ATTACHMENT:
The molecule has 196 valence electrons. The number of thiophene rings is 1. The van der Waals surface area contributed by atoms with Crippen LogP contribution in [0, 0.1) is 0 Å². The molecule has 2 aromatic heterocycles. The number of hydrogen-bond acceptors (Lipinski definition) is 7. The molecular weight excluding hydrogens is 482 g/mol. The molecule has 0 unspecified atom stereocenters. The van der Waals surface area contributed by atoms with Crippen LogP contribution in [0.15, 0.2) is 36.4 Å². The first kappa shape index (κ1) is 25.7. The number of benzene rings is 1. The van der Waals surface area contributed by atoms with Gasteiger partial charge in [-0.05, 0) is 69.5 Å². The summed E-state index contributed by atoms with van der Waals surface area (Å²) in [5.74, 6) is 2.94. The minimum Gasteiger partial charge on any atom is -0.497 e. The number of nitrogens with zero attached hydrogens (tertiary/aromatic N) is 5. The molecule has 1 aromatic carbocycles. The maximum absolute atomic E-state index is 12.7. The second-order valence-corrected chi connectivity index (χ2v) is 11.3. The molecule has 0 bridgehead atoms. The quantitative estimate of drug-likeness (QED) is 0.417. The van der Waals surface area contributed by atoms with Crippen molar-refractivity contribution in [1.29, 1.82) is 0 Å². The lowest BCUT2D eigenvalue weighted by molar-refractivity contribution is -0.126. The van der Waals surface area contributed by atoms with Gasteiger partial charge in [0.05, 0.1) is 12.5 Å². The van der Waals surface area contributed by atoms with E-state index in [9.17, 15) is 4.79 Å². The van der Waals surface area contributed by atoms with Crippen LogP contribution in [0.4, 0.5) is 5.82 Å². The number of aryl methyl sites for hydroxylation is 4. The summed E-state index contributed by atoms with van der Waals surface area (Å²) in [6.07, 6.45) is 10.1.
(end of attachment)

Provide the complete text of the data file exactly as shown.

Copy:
The molecule has 196 valence electrons. The number of thiophene rings is 1. The van der Waals surface area contributed by atoms with Crippen LogP contribution in [0, 0.1) is 0 Å². The molecule has 2 aromatic heterocycles. The number of hydrogen-bond acceptors (Lipinski definition) is 7. The molecular weight excluding hydrogens is 482 g/mol. The molecule has 0 unspecified atom stereocenters. The van der Waals surface area contributed by atoms with Crippen LogP contribution in [0.15, 0.2) is 36.4 Å². The first kappa shape index (κ1) is 25.7. The number of benzene rings is 1. The van der Waals surface area contributed by atoms with Gasteiger partial charge in [-0.05, 0) is 69.5 Å². The summed E-state index contributed by atoms with van der Waals surface area (Å²) in [5.74, 6) is 2.94. The minimum Gasteiger partial charge on any atom is -0.497 e. The number of nitrogens with zero attached hydrogens (tertiary/aromatic N) is 5. The molecule has 1 aromatic carbocycles. The maximum absolute atomic E-state index is 12.7. The second-order valence-corrected chi connectivity index (χ2v) is 11.3. The molecule has 0 bridgehead atoms. The quantitative estimate of drug-likeness (QED) is 0.417. The van der Waals surface area contributed by atoms with Crippen molar-refractivity contribution in [1.29, 1.82) is 0 Å². The lowest BCUT2D eigenvalue weighted by molar-refractivity contribution is -0.126. The van der Waals surface area contributed by atoms with Gasteiger partial charge in [0.05, 0.1) is 12.5 Å². The van der Waals surface area contributed by atoms with E-state index in [9.17, 15) is 4.79 Å². The van der Waals surface area contributed by atoms with Crippen LogP contribution in [0.4, 0.5) is 5.82 Å². The number of aryl methyl sites for hydroxylation is 4. The summed E-state index contributed by atoms with van der Waals surface area (Å²) in [6.07, 6.45) is 10.1.